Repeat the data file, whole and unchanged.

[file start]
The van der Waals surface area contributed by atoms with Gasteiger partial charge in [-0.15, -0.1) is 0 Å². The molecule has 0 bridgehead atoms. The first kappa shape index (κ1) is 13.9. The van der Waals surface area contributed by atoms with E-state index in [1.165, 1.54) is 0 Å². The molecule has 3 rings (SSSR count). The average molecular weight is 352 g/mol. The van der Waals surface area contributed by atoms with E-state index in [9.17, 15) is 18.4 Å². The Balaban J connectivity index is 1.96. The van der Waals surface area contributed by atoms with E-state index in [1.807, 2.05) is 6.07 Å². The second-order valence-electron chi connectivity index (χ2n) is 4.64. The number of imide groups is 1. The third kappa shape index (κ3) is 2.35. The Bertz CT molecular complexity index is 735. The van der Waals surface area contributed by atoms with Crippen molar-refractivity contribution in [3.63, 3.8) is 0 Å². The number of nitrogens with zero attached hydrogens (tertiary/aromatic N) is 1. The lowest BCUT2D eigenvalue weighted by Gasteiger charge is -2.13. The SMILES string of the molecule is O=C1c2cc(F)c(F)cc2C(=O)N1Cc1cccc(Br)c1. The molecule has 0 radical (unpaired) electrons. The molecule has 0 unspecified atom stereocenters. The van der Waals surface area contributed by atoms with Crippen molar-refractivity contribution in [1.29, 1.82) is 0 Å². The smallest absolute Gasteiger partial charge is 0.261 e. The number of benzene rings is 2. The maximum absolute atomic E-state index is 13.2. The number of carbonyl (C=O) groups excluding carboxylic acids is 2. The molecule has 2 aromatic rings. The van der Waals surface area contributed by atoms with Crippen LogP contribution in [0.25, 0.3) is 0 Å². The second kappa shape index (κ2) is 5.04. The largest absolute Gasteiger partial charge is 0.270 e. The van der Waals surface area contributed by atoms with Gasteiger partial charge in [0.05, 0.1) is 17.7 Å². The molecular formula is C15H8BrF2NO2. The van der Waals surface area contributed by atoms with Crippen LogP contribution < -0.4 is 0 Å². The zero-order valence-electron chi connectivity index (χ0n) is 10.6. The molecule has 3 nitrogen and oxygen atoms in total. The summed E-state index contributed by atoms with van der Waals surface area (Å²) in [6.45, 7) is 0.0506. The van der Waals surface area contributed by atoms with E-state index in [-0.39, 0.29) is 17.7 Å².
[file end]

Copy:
The van der Waals surface area contributed by atoms with Gasteiger partial charge in [-0.15, -0.1) is 0 Å². The molecule has 0 bridgehead atoms. The first kappa shape index (κ1) is 13.9. The van der Waals surface area contributed by atoms with E-state index in [1.165, 1.54) is 0 Å². The molecule has 3 rings (SSSR count). The average molecular weight is 352 g/mol. The van der Waals surface area contributed by atoms with E-state index in [9.17, 15) is 18.4 Å². The Balaban J connectivity index is 1.96. The van der Waals surface area contributed by atoms with E-state index in [1.807, 2.05) is 6.07 Å². The second-order valence-electron chi connectivity index (χ2n) is 4.64. The number of imide groups is 1. The third kappa shape index (κ3) is 2.35. The Bertz CT molecular complexity index is 735. The van der Waals surface area contributed by atoms with Crippen molar-refractivity contribution in [3.63, 3.8) is 0 Å². The number of nitrogens with zero attached hydrogens (tertiary/aromatic N) is 1. The lowest BCUT2D eigenvalue weighted by Gasteiger charge is -2.13. The SMILES string of the molecule is O=C1c2cc(F)c(F)cc2C(=O)N1Cc1cccc(Br)c1. The molecule has 0 radical (unpaired) electrons. The molecule has 0 unspecified atom stereocenters. The van der Waals surface area contributed by atoms with Crippen molar-refractivity contribution in [1.29, 1.82) is 0 Å². The smallest absolute Gasteiger partial charge is 0.261 e. The number of benzene rings is 2. The maximum absolute atomic E-state index is 13.2. The number of carbonyl (C=O) groups excluding carboxylic acids is 2. The molecule has 2 aromatic rings. The van der Waals surface area contributed by atoms with Crippen LogP contribution in [0.25, 0.3) is 0 Å². The second kappa shape index (κ2) is 5.04. The largest absolute Gasteiger partial charge is 0.270 e. The van der Waals surface area contributed by atoms with Gasteiger partial charge in [0.05, 0.1) is 17.7 Å². The molecular formula is C15H8BrF2NO2. The van der Waals surface area contributed by atoms with Crippen LogP contribution < -0.4 is 0 Å². The zero-order valence-electron chi connectivity index (χ0n) is 10.6. The molecule has 3 nitrogen and oxygen atoms in total. The summed E-state index contributed by atoms with van der Waals surface area (Å²) in [6.45, 7) is 0.0506. The van der Waals surface area contributed by atoms with E-state index in [-0.39, 0.29) is 17.7 Å².